Title: 0091 - Socioeconomic Inequality In Periodontal Disease Among Adults With Optimal Behaviours


Faisal Hakeem (Presenter)
King's college london

Wael Sabbah, King's College London


Objectives: To examine if socioeconomic inequalities exist in periodontal disease among adult with optimal oral health behaviours.

Methods: Data were from the Adult Dental Health Survey 2009, a cross-sectional national survey of England, Wales and Northern Ireland. Participants aged 35 years and older were included in the analysis. Periodontal disease indicated by pocket depth or loss of attachment >4 mm, and gingival bleeding were used as periodontal outcomes. Education and area deprivation indicated socioeconomic position. Behavioural factors were dental visits, tooth brushing and smoking. The subset of adults with optimal health behaviours were 2915 participants. The associations between periodontal disease and socioeconomic position were tested adjusting for age, country, sex and behavioural factors. Additional model limited to those with optimal behaviour was constructed.

Results: Education and deprivation were significantly associated with periodontal outcomes in the fully adjusted models. Those with the highest education level had lower odds 0.57(95% CI: 0.44 – 0.73) of periodontal disease than those with the lowest level of eduction.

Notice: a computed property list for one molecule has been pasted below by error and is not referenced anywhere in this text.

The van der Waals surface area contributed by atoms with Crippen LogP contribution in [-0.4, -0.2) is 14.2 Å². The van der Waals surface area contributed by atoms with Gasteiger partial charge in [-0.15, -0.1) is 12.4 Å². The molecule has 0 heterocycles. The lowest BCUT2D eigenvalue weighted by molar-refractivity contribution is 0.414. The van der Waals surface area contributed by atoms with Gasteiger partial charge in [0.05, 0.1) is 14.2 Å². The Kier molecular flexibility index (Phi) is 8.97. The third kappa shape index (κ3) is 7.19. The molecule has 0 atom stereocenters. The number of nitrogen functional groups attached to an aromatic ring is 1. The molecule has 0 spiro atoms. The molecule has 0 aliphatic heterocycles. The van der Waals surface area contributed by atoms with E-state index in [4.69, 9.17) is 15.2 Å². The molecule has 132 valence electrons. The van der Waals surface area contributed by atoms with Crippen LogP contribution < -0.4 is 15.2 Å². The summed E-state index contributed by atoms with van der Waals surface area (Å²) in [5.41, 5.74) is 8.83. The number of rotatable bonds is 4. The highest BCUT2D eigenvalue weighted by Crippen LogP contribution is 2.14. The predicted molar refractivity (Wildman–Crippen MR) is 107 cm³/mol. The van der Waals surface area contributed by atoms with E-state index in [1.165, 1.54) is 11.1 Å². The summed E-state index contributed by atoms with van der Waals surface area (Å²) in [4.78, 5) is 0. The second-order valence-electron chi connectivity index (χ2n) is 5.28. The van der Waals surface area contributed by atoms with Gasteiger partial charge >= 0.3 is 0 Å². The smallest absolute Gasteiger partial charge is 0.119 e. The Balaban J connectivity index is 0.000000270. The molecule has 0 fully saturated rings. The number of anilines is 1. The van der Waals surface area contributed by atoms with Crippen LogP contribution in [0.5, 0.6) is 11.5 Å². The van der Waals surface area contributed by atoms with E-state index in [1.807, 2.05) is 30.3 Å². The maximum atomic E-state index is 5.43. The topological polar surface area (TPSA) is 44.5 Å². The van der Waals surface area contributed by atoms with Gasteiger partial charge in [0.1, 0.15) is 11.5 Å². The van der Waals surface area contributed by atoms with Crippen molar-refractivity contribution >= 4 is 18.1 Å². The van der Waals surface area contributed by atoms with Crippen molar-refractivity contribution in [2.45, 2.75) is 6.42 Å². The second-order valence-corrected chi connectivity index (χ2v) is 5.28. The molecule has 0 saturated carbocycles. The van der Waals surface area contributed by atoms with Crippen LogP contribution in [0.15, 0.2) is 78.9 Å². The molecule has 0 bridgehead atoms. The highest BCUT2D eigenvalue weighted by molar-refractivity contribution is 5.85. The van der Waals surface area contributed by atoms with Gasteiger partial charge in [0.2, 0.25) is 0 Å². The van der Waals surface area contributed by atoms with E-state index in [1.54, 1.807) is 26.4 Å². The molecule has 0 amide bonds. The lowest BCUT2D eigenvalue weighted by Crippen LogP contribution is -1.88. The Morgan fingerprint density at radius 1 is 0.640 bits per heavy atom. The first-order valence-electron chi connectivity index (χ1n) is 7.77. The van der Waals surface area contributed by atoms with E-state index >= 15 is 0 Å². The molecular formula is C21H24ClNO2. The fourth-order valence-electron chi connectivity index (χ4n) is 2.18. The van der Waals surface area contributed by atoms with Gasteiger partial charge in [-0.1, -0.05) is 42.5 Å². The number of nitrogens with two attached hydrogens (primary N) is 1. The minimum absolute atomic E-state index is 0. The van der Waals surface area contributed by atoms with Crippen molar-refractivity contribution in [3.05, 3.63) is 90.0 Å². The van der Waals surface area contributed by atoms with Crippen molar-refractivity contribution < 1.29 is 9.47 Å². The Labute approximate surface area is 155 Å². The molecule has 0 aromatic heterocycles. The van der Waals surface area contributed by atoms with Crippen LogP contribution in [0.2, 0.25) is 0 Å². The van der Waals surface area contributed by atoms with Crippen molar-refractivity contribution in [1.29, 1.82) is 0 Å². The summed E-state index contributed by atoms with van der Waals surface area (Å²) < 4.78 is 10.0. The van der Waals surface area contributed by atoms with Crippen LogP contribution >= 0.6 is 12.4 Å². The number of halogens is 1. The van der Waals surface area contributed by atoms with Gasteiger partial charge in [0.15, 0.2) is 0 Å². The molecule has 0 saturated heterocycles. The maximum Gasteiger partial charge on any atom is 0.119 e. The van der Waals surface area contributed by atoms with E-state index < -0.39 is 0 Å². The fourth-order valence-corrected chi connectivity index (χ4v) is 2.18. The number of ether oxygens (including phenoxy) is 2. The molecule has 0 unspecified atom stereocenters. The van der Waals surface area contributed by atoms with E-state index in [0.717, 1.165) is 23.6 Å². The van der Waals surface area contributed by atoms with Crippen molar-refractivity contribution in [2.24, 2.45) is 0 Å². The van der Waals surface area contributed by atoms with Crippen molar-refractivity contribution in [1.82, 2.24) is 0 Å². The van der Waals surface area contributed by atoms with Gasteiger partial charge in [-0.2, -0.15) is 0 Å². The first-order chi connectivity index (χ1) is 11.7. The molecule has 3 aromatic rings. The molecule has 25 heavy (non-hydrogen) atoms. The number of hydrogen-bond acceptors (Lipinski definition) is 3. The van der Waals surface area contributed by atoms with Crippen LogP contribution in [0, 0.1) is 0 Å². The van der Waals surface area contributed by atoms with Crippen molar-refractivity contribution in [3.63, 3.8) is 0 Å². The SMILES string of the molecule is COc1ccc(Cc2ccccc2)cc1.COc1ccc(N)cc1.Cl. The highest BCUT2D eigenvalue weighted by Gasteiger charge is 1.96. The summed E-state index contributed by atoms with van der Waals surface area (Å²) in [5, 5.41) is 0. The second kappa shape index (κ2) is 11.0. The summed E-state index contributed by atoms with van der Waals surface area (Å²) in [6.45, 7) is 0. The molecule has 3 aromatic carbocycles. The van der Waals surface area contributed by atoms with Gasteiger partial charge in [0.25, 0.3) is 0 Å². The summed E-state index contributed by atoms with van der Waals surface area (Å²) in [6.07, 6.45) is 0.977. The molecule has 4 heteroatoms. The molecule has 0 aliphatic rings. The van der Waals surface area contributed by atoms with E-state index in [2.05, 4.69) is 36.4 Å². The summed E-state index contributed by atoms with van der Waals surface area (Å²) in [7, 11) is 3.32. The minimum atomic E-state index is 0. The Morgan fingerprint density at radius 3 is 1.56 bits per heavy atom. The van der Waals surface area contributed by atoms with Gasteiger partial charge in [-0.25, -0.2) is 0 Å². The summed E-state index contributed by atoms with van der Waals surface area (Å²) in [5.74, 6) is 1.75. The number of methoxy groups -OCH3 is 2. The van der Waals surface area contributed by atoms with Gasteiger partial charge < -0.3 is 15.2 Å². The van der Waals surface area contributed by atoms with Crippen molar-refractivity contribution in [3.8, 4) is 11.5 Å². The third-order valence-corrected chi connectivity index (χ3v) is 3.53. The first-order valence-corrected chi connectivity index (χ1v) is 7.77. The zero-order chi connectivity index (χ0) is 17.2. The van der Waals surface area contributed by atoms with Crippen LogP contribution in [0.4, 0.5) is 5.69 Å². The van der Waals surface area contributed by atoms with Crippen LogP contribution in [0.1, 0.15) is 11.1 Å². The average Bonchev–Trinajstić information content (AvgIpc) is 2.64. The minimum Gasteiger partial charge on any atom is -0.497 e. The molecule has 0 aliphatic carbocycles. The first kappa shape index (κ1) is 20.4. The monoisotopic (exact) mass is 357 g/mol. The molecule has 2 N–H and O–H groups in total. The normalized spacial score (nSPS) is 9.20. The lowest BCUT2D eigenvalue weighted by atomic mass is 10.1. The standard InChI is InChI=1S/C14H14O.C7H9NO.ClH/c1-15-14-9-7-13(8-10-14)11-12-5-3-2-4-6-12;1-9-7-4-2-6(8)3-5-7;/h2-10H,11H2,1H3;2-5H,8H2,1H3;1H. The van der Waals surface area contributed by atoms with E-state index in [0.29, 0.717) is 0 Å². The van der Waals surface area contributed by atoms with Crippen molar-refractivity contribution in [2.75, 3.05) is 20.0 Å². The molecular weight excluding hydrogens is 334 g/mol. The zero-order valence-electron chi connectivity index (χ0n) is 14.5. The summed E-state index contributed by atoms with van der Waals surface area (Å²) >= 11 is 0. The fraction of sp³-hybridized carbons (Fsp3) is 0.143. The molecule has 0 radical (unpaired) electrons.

Smoking, dental visits and tooth brushing were significantly associated with bleeding, but only smoking showed significant association with periodontal disease (OR: 1.46 , 95% CI :0.67 – 1.41). After limiting the analysis to adults with optimal health related behaviours, there was no signficant association between socioeconomic factors and periodontal diseases.

Conclusions: The findings imply no socioeconomic inequalities in periodontal disease among those with optimal behaviours. However, the results should be interpreted with caution given the smaller number of participants with optimal behaviour.

Student Presenter

Disclosure Statement:
The submitter must disclose the names of the organizations with which any author have a relationship, the nature of the relationship, and the clinical or research area involved. The following is submitted: none